Iron Man MK II Flight Stabilizer and Arc Reactor

Kevin Gossett

Master Member
So I just stumbled across this site not too long ago, and I have been blown away by the amount of talent and dedication everyone here has!

I have not done anything as remotely awesome as what some of you have done, but I wanted to show off what I have done.

For Halloween last year, I wanted to be Tony Stark in his early stages of his Iron Man development. I drew my inspiration from this scene:


And I used this video as a rough guide.

For the reactor, I purchased a resin-cast kit from this gentleman in San Antonio. It was a raw kit, so I had to clean it up a little, paint, wire up the LEDs, etc.

Sadly I didn't take pics during the build, but here is the finished product!
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Hope you guys enjoy! If anyone has any questions on materials I will gladly answer! Whenever I become a "regular" member, I might put the arm piece in the junkyard, but the reactor stays with me :)
Thanks guys! I was really pleased with the results. I do wish I had the foresight to take pictures during my build. I know better now!
Very nice and tidy job, what kind of weight is it?... I will have a few questions once i finish my magneto build:)

Also welcome to RPF, try not to spend to many hrs wandering thru member projects:D
Looks really good. There's SO many little things (I say little, not in effort, physical size) I want - the arm stripped down and a development boot to name a few.

This looks great. If I wanted a display case one I'd want to go screen accurate (like that's gonna be possible on my budget) though. Awesome stuff.
Very nice and tidy job, what kind of weight is it?... I will have a few questions once i finish my magneto build:)

Also welcome to RPF, try not to spend to many hrs wandering thru member projects:D

It's actually very light. I used aluminum roof flashing (sold in rolls at home improvement stores) for the main structure. Drew out each piece, cut them out with tin snips, and used super glue gel to assemble. I first did the upper half, then the bottom half, then connected the two. All of the other components are actually simple solutions... When I get some time I will try to make a parts list
great work..could you make a parts list of what you used to make it.. i love it.. and how long does your batteries last while on?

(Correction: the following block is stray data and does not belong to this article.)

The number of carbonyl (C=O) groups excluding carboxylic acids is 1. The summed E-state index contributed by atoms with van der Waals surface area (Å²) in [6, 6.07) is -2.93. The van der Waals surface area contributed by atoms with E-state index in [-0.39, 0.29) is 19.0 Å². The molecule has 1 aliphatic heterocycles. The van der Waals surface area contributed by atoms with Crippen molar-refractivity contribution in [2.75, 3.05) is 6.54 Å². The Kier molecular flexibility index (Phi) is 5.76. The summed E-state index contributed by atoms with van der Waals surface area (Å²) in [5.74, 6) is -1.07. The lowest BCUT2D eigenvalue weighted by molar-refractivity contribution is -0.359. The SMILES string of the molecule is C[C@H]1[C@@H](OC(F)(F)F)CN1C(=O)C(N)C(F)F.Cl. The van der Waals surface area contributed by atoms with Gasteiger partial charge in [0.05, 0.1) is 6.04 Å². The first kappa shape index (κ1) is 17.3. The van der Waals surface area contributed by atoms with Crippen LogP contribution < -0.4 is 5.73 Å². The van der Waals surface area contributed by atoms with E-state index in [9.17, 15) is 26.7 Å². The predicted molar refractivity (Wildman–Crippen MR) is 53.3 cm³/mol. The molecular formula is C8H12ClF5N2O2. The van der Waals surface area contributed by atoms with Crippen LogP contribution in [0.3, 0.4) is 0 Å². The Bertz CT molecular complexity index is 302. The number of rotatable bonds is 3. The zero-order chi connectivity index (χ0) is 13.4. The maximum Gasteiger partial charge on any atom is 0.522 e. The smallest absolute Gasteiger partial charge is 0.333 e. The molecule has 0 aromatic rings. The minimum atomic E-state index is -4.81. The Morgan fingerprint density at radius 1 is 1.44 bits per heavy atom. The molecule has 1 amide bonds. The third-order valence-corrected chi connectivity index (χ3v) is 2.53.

Awesome job! This is actually what I was planning to do for Halloween this year, except I'm planning on doing both arms along with the boots. Hopefully I'll be able to find all the parts I need...
Sweet cant wait id love to do this on days I don't want to wear the whole suit =) I love how clean the metal looks and just the rods an supports in the right places
Ok, here goes:


As the picture states, I used aluminum roof flashing for the main structure. I first tried a thin aluminum bar, but it was too difficult to work with getting the right shape. The flashing is super easy! I drew out each piece on the flashing and cut out with tin snips. Everything got superglued together, but it wasn't strong enough on its own to keep its shape. I took a wire coat hanger and cut pieces to the proper lengths and bent them to fit the shape I needed for the structure, creating a "skeleton" of sorts for flashing. The wire was hot glued to each piece of aluminum, and then I used craft foam with adhesive backing to line the entire thing so the wire and sharp corners wouldn't bother me while wearing.

You'll notice the top half and bottom half are separate pieces. This made the construction much easier. Once each half was completed, I simply drilled holes in each side to connect them using more aluminum.

I used wire coat hangers again for the gold tubing that runs throughout. I just simply cut pieces to different lengths and bent them to the shapes I needed, then gave them a quick spray of gold.

The pistons are built using two diameters of aluminum tubing, so that the smaller fits inside the larger. Glued them up, painted the larger size gold, and glued them into the top structure.

The "support" rods on top are made of more aluminum tubing, small enough to fit inside the electrical terminal caps. Glued those together, then painted them to get a consistent finish. For the screws, I used a Dremel with a cutting blade to remove the heads, and glued them in place.

Added in the random computer wires, and the battery pack for the palm repulsor. For that, I used a cheap tap light, but only for the metal body and clear lens. I wired my own LEDs inside, and added a couple layers of coffee filter to help diffuse the light. Mounted it on a piece of aluminum that I was originally using for the main structure, that I bent to the proper shape to fit over my palm.

So there you have it! Total cost of materials will vary, but I estimated mine to be around $40. Couldn't tell you how much time I put into it, since I worked on it a little here and there over a several week span
That's awesome that you put my video to good use. For a second i thought that was the arm i made! You did an amazing job congrats! Right now im working on a new arc reactor design thats easy to put together but still look like the real prop then im going to make a tutorial for everyone, unfortunately the arm was to complicated to list out. Again great job try using white El wire to run to the arc reactor looks like power being transferred to the arm.
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